Oh! For goodness sake gang. Surely the box is all about what it sounds like rather than how it looks. I mean ,if you were offered a Stradivarius  Violin and it had some user marks on it would you poo poo it. ? Of course not. A box is to be played and enjoyed.  It will obviously pick up some nasty cosmetic marks.
BUT WHAT DOES IT SOUND LIKE?
  Anyway, you just wait ‘til Malcolm Bebb’s Koch appears from the workshop of Jolly Roger Accordions (Roger T) that’ll shake the lot of you. >:E
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Robin Tims

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Re: Why do they do that?
« Reply #13 on: April 24, 2018, 05:21:47 PM »

For fairly permanently fitted and adjusted straps I find the judicious use of heat shrink tubing over buckles etc works well.
Available in various colours and diameters in lengths of about 30 cms only a modicum of gentle heat from a small heat gun or hairdryer is required to fit.

Rob
« Last Edit: April 24, 2018, 05:30:20 PM by Robin Tims »
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Re: Why do they do that?
« Reply #14 on: April 24, 2018, 06:09:24 PM »

Oh! For goodness sake gang. Surely the box is all about what it sounds like rather than how it looks. I mean ,if you were offered a Stradivarius  Violin and it had some user marks on it would you poo poo it. ? Of course not. A box is to be played and enjoyed.  It will obviously pick up some nasty cosmetic marks.
BUT WHAT DOES IT SOUND LIKE?
  Anyway, you just wait ‘til Malcolm Bebb’s Koch appears from the workshop of Jolly Roger Accordions (Roger T) that’ll shake the lot of you. >:E

Yes - the sound is of prime importance, but so also is the appearance of the instrument. And the way an instrument looks may give you a clue to how it has been treated during its lifetime, and (if you were contemplating buying a used instrument) whether it might need significant repair or restoration either internally or externally.

It's not too hard to look after one's instrument in order to keep damage to a minimum. We should treat them with at least reasonable care and respect. Ask anyone who has made a melodeon on one of Emmanuel Pariselle's courses whether they would be careless with the thing they spent so many hours carefully and lovingly building. I'm a firm believer that we do not really 'own' our instruments, but are custodians of them so they can be passed on to another player when the appropriate time comes. It's especially true as we ourselves get older and have a life expectancy less than our instruments.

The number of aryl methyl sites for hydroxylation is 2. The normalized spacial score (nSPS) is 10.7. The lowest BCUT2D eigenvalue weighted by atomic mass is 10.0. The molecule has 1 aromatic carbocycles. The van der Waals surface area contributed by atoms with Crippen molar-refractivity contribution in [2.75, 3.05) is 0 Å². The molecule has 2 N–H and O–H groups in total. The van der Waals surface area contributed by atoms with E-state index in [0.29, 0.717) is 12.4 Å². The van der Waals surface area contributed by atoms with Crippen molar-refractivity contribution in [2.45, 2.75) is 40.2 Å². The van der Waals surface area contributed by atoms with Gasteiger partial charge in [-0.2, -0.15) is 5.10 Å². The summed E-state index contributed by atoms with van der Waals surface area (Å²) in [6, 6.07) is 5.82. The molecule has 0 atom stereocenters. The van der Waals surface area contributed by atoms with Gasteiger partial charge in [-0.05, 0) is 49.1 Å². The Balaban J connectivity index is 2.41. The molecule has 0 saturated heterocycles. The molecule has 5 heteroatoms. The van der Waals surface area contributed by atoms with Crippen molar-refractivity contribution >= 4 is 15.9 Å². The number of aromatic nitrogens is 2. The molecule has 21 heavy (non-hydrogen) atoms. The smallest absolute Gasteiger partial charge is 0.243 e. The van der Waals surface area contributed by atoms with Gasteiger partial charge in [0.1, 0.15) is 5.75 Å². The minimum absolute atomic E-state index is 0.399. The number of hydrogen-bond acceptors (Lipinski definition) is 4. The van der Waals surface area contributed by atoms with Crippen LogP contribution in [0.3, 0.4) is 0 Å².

Finally - if appearances do not matter, why is it that when a top classical pianist performs a concerto either live or on television, the piano is always in tip-top condition, beautifully maintained, pristine and shiny, rather than having scratches and chips bashed out of it, and cigarette burns and coffee mug rings all over?
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Tone Dumb Greg

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Re: Why do they do that?
« Reply #15 on: April 24, 2018, 07:18:38 PM »

I understand your argument, Steve, but, to be honest, top classical pianists performances are only of passing interest to me.
Some damage is more intrusive than others but I think it is not the worst possible thing if there is a bit of history visible on a box.
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Re: Why do they do that?
« Reply #16 on: April 24, 2018, 07:22:45 PM »

Quote
Finally - if appearances do not matter, why is it that when a top classical pianist performs a concerto either live or on television, the piano is always in tip-top condition, beautifully maintained, pristine and shiny, rather than having scratches and chips bashed out of it, and cigarette burns and coffee mug rings all over?

Errr, because it is supplied by the local Steinway, Bosendorfer (or whatever brand) distributor. 
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Re: Why do they do that?
« Reply #17 on: April 24, 2018, 07:36:14 PM »

I can't help thinking of  Rory Gallagher's Stratocaster; pristine? I think not! .....
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Henry Piper

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Re: Why do they do that?
« Reply #18 on: April 24, 2018, 07:50:59 PM »

I can't help thinking of  Rory Gallagher's Stratocaster; pristine? I think not! .....

I recall seeing Rory at a Biggish pub in Croydon, when one of the Pickups actually fell out of its mounting and slid under the strings and was dangling on its wires !!! at the end of the number, Rory simply shoved it back in its hole and wedged it in with what looked like a wadge of well chewed Gum !!!, .......He didn't seem at all bothered by it !!
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Re: Why do they do that?
« Reply #19 on: April 24, 2018, 09:15:42 PM »

If the OP is really so disappointed with the damage to the box then I volunteer to take it off his hands and give it a home alongside the two red Liliputs that reside in my dining room [:]||||[:]